Political Science 3360
Politics and Mass Media
Professor Roy Edward Casagranda

Spring 2003
Section: 06703
TTh 11:30 AM – 1:00 PM
Room: 120-M
Office: PGH 436
Phone: 281-357-3741
Email: Roy.Casagranda@mail.uh.edu
Office Hours: TTh 1:00-1:45
Syllabus: www.casagranda.com/POLS3360.html (case sensitive)
Student Yahoo Group: groups.yahoo.com/group/POLS3360
Orwell’s Essay: “Politics and the English Language” www.casagranda.com/orwellpolitics.html

But the state lies in all the tongues of good and evil; and whatever it says it lies; and whatever it has it has stolen.  Everything in it is false; it bites with stolen teeth, and bites often. It is false down to its bowels.
Friedrich Nietzsche, Thus Spake Zarathustra

'VOICE' - the monthly radio magazine program in the Eastern Service of the B.B.C. (Left to right, sitting) Venu Chitale, J. M. Tambimuttu, T. S. Eliot, Una Marson, Mulk Raj Anand, C. Pemberton, Narayana Menon; (standing) George Orwell, Nancy Barrat, William Empson (Copyright BBC)

This is an undergraduate lecture class on the effects and role of mass media in politics. Its primary emphasis will be upon US domestic and foreign politics.  This course will seek to address fundamental questions and concepts related to theories of politics and media, as well as to inform students of the current state of world events and the role of the media in them. The aim is not, however, limited to merely acquiring theoretical or factual data. In fact at this time when so much is at stake this lecture class has become an examination of the viability of democracy.

Class Attendance: All members of the class will be expected to participate actively and regularly. The professor may drop anyone who has missed four class sessions or more.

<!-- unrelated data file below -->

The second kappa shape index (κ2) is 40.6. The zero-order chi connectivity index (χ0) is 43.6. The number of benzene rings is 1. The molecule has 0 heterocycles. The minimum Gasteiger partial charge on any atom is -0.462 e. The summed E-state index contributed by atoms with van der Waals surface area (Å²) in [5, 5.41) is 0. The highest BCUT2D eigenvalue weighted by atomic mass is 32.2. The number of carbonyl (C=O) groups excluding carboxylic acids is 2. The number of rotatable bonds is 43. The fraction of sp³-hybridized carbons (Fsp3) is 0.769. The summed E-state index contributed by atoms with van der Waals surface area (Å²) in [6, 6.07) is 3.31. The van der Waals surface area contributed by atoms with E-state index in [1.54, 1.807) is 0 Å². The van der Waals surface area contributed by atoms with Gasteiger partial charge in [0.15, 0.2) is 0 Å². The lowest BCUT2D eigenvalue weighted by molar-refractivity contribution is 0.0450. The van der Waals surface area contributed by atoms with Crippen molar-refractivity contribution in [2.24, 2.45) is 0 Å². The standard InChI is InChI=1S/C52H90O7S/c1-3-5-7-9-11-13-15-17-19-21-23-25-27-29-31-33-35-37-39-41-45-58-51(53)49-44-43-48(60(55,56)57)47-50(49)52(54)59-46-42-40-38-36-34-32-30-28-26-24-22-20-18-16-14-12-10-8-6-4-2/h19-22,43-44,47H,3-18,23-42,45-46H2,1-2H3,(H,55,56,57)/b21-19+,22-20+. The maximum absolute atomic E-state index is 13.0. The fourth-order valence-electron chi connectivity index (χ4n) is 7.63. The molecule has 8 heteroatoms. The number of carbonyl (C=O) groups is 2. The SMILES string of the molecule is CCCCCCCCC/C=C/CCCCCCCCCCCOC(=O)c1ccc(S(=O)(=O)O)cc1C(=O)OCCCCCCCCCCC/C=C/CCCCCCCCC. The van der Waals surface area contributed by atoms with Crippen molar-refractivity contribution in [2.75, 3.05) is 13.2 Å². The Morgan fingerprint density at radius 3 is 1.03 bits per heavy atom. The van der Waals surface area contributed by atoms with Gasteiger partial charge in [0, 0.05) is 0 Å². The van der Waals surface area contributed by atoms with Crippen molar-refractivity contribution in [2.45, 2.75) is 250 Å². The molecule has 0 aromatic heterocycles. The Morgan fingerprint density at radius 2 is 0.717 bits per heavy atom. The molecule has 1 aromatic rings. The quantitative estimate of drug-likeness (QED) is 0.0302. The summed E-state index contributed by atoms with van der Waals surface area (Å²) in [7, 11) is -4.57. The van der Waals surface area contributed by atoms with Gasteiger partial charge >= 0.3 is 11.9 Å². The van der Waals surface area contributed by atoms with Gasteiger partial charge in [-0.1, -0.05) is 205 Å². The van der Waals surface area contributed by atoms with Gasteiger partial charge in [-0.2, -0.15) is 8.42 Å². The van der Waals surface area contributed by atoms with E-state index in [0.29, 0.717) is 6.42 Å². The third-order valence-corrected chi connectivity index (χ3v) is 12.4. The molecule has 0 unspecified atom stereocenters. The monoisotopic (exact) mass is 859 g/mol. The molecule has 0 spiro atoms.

Readings: You will read from the textbook and the supplemental texts in preparation for every class session. The lecture will not necessarily follow the readings, however, students should ask questions regarding the reading at the beginning of each lecture.  You will be responsible for all material assigned and discussed in class even if not present for such discussions; people with excused absences are still responsible for any missed material.

Academic Dishonesty: Work tainted by dishonesty has no academic value. University Rules and Regulations define academic dishonesty as the following acts among others: cheating; knowingly assisting another student to cheat; plagiarism; and unauthorized possession of examinations. Any act of academic dishonesty will automatically result in a grade of "zero" for affected work. In addition, any act of academic dishonesty will be referred to University authorities for disciplinary action where harsher penalties are likely to be mediated out.  Plagiarism is a serious offense.  It is often dealt with by being failed from the class, but harsher penalties such as probation, suspension, and expulsion can be meted out to plagiarists.

What the mass media offers is not popular art, but entertainment which is intended to be consumed like food, forgotten, and replaced by a new dish.
W. H. Auden
Norris, Pippa | A Virtuous Circle: Political Communications in Postindustrial Societies | Cambridge Univ Pr/0521793645
Patterson, Thomas | Out of Order | Vintage Books; Reprint edition/0679755101
Graber, Dorris | Mass Media and American Politics | CQ Press; 6th edition/1568026358
Herman, Edward and Noam Chomsky | Manufacturing Consent: The Political Economy of the Mass Media | Pantheon Books; (January 15, 2002)/0375714499
Parenti, Michael | Inventing Reality: The Politics of News Media | Bedford/St. Martin's; 2nd edition/0312020139
Finkelstein, Norman | Image and Reality of the Israel-Palestine Conflict | Verso Books; 2nd edition/1859843395

Iraq and Kuwait: A History Suppressed by Ralph Schoenman
9-11 by Noam Chomsky
The Best Democracy Money Can Buy: An Investigative Reporter Exposes the Truth about Globalization, Corporate Cons, and High Finance Fraudsters by Greg Palast
Democracy for the Few by Michael Parenti
Media Power in Politics by Doris A. Graber (Editor)